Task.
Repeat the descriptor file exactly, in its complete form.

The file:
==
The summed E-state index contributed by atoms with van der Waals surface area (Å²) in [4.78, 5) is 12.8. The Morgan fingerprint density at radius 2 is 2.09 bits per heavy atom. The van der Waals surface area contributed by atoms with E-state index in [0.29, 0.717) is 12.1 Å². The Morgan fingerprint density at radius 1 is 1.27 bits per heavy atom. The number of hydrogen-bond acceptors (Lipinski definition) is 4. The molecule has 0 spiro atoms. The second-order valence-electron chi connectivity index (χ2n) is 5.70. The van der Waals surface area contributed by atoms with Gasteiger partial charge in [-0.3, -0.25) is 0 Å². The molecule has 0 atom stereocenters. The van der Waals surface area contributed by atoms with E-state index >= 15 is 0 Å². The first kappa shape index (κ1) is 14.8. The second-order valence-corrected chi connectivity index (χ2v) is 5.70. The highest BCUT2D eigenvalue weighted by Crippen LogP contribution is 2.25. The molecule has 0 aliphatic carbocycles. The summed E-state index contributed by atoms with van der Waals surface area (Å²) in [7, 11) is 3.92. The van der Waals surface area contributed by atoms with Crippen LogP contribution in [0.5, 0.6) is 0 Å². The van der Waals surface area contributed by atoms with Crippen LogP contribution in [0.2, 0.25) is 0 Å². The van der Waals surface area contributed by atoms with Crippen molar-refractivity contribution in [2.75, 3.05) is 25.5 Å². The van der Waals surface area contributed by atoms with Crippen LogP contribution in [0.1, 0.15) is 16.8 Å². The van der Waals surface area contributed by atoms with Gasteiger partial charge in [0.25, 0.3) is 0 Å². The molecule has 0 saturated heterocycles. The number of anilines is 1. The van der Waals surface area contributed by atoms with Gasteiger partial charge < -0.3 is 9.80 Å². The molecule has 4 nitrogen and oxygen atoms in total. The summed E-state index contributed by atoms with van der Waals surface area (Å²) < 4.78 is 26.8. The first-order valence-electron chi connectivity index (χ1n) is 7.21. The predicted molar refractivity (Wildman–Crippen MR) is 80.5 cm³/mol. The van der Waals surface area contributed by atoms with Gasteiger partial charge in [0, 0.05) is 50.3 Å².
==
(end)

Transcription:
The summed E-state index contributed by atoms with van der Waals surface area (Å²) in [4.78, 5) is 12.8. The Morgan fingerprint density at radius 2 is 2.09 bits per heavy atom. The van der Waals surface area contributed by atoms with E-state index in [0.29, 0.717) is 12.1 Å². The Morgan fingerprint density at radius 1 is 1.27 bits per heavy atom. The number of hydrogen-bond acceptors (Lipinski definition) is 4. The molecule has 0 spiro atoms. The second-order valence-electron chi connectivity index (χ2n) is 5.70. The van der Waals surface area contributed by atoms with Gasteiger partial charge in [-0.3, -0.25) is 0 Å². The molecule has 0 atom stereocenters. The van der Waals surface area contributed by atoms with E-state index >= 15 is 0 Å². The first kappa shape index (κ1) is 14.8. The second-order valence-corrected chi connectivity index (χ2v) is 5.70. The highest BCUT2D eigenvalue weighted by Crippen LogP contribution is 2.25. The molecule has 0 aliphatic carbocycles. The summed E-state index contributed by atoms with van der Waals surface area (Å²) in [7, 11) is 3.92. The van der Waals surface area contributed by atoms with Crippen LogP contribution in [0.5, 0.6) is 0 Å². The van der Waals surface area contributed by atoms with Crippen LogP contribution in [0.2, 0.25) is 0 Å². The van der Waals surface area contributed by atoms with Crippen molar-refractivity contribution in [2.75, 3.05) is 25.5 Å². The van der Waals surface area contributed by atoms with Crippen LogP contribution in [0.1, 0.15) is 16.8 Å². The van der Waals surface area contributed by atoms with Gasteiger partial charge in [0.25, 0.3) is 0 Å². The molecule has 0 saturated heterocycles. The number of anilines is 1. The van der Waals surface area contributed by atoms with Gasteiger partial charge < -0.3 is 9.80 Å². The molecule has 4 nitrogen and oxygen atoms in total. The summed E-state index contributed by atoms with van der Waals surface area (Å²) < 4.78 is 26.8. The first-order valence-electron chi connectivity index (χ1n) is 7.21. The predicted molar refractivity (Wildman–Crippen MR) is 80.5 cm³/mol. The van der Waals surface area contributed by atoms with Gasteiger partial charge in [0, 0.05) is 50.3 Å².